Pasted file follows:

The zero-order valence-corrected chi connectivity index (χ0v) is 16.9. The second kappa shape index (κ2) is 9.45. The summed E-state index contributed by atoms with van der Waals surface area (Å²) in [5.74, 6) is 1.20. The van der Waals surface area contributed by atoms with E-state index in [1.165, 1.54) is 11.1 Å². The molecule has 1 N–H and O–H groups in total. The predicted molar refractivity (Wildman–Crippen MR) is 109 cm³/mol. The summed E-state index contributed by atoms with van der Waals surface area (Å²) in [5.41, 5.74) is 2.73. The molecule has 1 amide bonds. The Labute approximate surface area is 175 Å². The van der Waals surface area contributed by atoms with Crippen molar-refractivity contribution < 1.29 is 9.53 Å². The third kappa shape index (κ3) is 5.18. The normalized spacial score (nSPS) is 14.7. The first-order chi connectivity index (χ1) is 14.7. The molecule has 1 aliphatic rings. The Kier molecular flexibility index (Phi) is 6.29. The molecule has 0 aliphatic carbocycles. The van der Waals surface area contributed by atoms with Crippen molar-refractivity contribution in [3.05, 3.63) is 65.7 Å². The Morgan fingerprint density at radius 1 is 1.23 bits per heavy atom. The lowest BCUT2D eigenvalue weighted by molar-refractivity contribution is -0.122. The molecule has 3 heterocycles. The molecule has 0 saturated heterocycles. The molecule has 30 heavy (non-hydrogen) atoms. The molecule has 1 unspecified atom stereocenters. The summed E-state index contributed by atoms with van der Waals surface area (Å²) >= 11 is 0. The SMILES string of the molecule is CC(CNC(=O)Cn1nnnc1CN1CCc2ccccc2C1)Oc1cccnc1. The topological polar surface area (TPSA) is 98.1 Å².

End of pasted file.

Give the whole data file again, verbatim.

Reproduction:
The zero-order valence-corrected chi connectivity index (χ0v) is 16.9. The second kappa shape index (κ2) is 9.45. The summed E-state index contributed by atoms with van der Waals surface area (Å²) in [5.74, 6) is 1.20. The van der Waals surface area contributed by atoms with E-state index in [1.165, 1.54) is 11.1 Å². The molecule has 1 N–H and O–H groups in total. The predicted molar refractivity (Wildman–Crippen MR) is 109 cm³/mol. The summed E-state index contributed by atoms with van der Waals surface area (Å²) in [5.41, 5.74) is 2.73. The molecule has 1 amide bonds. The Labute approximate surface area is 175 Å². The van der Waals surface area contributed by atoms with Crippen molar-refractivity contribution < 1.29 is 9.53 Å². The third kappa shape index (κ3) is 5.18. The normalized spacial score (nSPS) is 14.7. The first-order chi connectivity index (χ1) is 14.7. The molecule has 1 aliphatic rings. The Kier molecular flexibility index (Phi) is 6.29. The molecule has 0 aliphatic carbocycles. The van der Waals surface area contributed by atoms with Crippen molar-refractivity contribution in [3.05, 3.63) is 65.7 Å². The Morgan fingerprint density at radius 1 is 1.23 bits per heavy atom. The lowest BCUT2D eigenvalue weighted by molar-refractivity contribution is -0.122. The molecule has 3 heterocycles. The molecule has 0 saturated heterocycles. The molecule has 30 heavy (non-hydrogen) atoms. The molecule has 1 unspecified atom stereocenters. The summed E-state index contributed by atoms with van der Waals surface area (Å²) >= 11 is 0. The SMILES string of the molecule is CC(CNC(=O)Cn1nnnc1CN1CCc2ccccc2C1)Oc1cccnc1. The topological polar surface area (TPSA) is 98.1 Å².